1940’s San Francisco – Correction. Queer, magical, 1940’s San Francisco.
This is where we find the women who will get caught up in a romance that leads them from small, intimate dinners, to the nightclubs of Chinatown, to an island dedicated to an almost magical World’s Fair.
Passing Strange begins with a mystery in the present, as an elderly Helen Young, recently diagnosed with a terminal illness, sells the long lost final painting of pulp fiction artist Haskel to a bewildered pawn shop owner.
We’re immediately taken back to 1940, where young Helen is on her way to a dinner party. There, she and five other women, including the artist Haskel and a young woman new to their friend group, Emily, debate the possibility of the existence and magic. They also discuss the tricks to staying safe as a queer woman in a time that despises their existence. More than one of the women have curbed suspicion by marrying men, some who are gay themselves.
Over the course of the book we follow the six women, Haskel and Emily most closely, as they live, work, and play in the queer subculture of San Francisco. And when an old flame returns to threaten a new romance, the women must band together to protect their own.
This little novella was wonderful from start to finish. Klages makes queer San Francisco of the 1940’s come alive in a way that makes it feel more like a fond memory than a historic setting. And this is especially impressive since I have never been to San Francisco, and was definitely not alive in the 40’s.
Emily and Haskel’s romance gets off to a running start, but then settles in to a lovely, if stereotypical, domestic cadence. It fits well with the types of people they are. Both artists, living in a community that is both loudly and visibly present in places like the club they frequent but also must keep hidden out in the mainstream world, a quick romance makes sense for them.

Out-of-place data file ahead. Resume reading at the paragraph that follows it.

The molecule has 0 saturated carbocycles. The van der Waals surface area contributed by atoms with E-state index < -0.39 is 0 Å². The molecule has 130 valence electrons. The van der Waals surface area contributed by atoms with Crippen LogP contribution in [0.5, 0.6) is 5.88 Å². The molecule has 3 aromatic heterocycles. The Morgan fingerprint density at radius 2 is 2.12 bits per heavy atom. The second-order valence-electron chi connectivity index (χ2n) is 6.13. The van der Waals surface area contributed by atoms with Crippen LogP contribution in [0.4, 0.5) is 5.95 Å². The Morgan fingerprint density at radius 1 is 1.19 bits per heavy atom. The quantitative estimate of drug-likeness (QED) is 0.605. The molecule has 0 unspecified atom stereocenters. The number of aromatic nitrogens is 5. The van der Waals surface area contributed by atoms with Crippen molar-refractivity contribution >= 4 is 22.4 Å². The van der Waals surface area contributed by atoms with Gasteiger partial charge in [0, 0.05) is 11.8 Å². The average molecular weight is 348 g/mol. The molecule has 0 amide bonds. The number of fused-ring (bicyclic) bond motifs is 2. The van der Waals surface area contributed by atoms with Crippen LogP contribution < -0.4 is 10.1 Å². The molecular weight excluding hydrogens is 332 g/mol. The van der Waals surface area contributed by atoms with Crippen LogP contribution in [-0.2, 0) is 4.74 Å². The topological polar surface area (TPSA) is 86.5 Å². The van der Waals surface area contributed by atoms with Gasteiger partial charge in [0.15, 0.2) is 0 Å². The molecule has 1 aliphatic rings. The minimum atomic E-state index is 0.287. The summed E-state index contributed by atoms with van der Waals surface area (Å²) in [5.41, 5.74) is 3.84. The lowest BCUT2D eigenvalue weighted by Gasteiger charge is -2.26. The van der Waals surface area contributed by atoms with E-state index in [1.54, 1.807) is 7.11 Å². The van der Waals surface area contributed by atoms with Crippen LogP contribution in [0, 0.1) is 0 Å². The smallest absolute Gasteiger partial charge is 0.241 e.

The magic in this book is especially interesting to me. There isn’t much to-do made of it, beyond a few characters being surprised at it’s existence when they are exposed to it for the first time. It’s a low hum in the background, rarely used except in desperate need (or when you’re running late to a dinner party). It blends well into the rest of the story.
The conclusion of the book I wont spoil, but I will say that I found it both romantic and fitting. Overall I very much enjoyed this book. So much so that while I read a copy from my local library, I intend to buy a copy for my personal colection.
All of the protagonists in this novel, and nearly all of the secondary characters, are queer in some way or another. Most of the protagonists are lesbians, though Haskel describes herself in a way that leads me to believe she is bisexual.
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